Kansas city's mayor deserves credit for outlining a plan that covers the basics
Light rail in Kansas City faces four huge questions. The first three are about where to start, how to pay for it, and who pays for it.
Kansas City’s mayor, Mark Funkhouser, is outlining his suggestions, which have something for all of the larger communities on the Missouri side of the state line. Independence, Blue Springs and Lee’s Summit would have commuter rail service using existing rail lines. The total cost: $1.2 billion over 15 years.
It’s a start, and it covers all the bases on the Missouri side. The system would get people to and from the airport, downtown, midtown and the stadiums – and it connects to Eastern Jackson County. It’s a mix of light rail, “commuter rail,” street cars and express buses, but for users, what’s the difference? It either runs on rails or streets, and it gets people around efficiently.
And then there’s that fourth question: How do we work this out? The metro area has no significant regional planning to speak of, so any broad proposal has to go through several of the area’s dozens of local government entities . A few years ago it appeared that the bi-state vote to refurbish Union Station would be a model for future efforts, but that’s been a disappointment. The Kansas side, for now, is sitting this one out.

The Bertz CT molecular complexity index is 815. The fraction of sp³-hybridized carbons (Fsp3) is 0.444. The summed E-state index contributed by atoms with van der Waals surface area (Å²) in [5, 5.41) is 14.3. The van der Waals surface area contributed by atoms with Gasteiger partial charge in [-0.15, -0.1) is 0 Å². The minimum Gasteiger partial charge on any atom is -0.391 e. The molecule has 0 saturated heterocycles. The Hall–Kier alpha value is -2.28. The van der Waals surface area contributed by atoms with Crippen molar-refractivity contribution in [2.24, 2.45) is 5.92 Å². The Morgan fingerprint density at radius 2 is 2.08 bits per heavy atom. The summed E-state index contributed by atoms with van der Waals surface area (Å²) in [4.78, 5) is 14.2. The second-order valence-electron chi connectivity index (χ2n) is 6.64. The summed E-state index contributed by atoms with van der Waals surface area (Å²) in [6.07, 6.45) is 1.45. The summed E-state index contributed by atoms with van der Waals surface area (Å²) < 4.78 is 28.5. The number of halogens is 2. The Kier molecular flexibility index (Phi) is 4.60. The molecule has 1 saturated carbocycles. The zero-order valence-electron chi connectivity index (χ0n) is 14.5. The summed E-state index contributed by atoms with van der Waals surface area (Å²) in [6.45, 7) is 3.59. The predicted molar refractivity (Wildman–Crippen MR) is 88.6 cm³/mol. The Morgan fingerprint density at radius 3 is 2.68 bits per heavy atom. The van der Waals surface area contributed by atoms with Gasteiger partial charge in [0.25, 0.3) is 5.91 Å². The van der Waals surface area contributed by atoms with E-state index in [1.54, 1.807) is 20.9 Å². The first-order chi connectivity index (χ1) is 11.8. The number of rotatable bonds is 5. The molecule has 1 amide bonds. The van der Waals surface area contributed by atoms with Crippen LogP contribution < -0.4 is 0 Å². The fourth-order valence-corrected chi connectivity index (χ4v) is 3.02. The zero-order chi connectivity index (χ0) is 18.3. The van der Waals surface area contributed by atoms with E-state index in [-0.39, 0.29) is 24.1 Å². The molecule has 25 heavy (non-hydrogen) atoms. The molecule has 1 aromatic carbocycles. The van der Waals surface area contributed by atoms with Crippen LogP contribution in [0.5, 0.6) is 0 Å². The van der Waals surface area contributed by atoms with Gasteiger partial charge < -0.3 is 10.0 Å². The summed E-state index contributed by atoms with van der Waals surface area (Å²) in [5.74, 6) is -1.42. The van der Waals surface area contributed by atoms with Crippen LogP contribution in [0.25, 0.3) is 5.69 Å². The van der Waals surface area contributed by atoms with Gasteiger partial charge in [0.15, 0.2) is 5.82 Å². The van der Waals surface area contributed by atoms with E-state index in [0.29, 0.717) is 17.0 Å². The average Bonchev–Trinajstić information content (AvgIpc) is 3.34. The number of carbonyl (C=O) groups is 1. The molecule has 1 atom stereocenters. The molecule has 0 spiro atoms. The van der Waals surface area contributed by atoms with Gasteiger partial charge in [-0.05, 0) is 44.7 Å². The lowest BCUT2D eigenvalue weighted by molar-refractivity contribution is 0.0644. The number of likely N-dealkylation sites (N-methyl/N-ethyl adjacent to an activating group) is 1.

Funkhouser at least deserves credit for putting out a plan. We’ll see what the suburban communities have to say. That will continue a discussion that at some point goes through the ballot box, possibly as early as this fall. It was hopeful news the other day to see that people on the Missouri side favor a sales-tax increase for light rail – at least in the abstract. The next phase of the discussion is for each community, each voter to assess the “what do I pay, what do I get” question.
If the prospect of $4-a-gallon has suddenly focused public attention on the issue, so much the better, but everyone understands this is no quick fix. Using existing rail lines makes a lot of sense, though some of them would need upgrades, and that’s not cheap. Neither is an entirely new light rail line from south of downtown Kansas City to north of the river. Then again, who knows what the price of gas will be by the time the first ribbon is cut?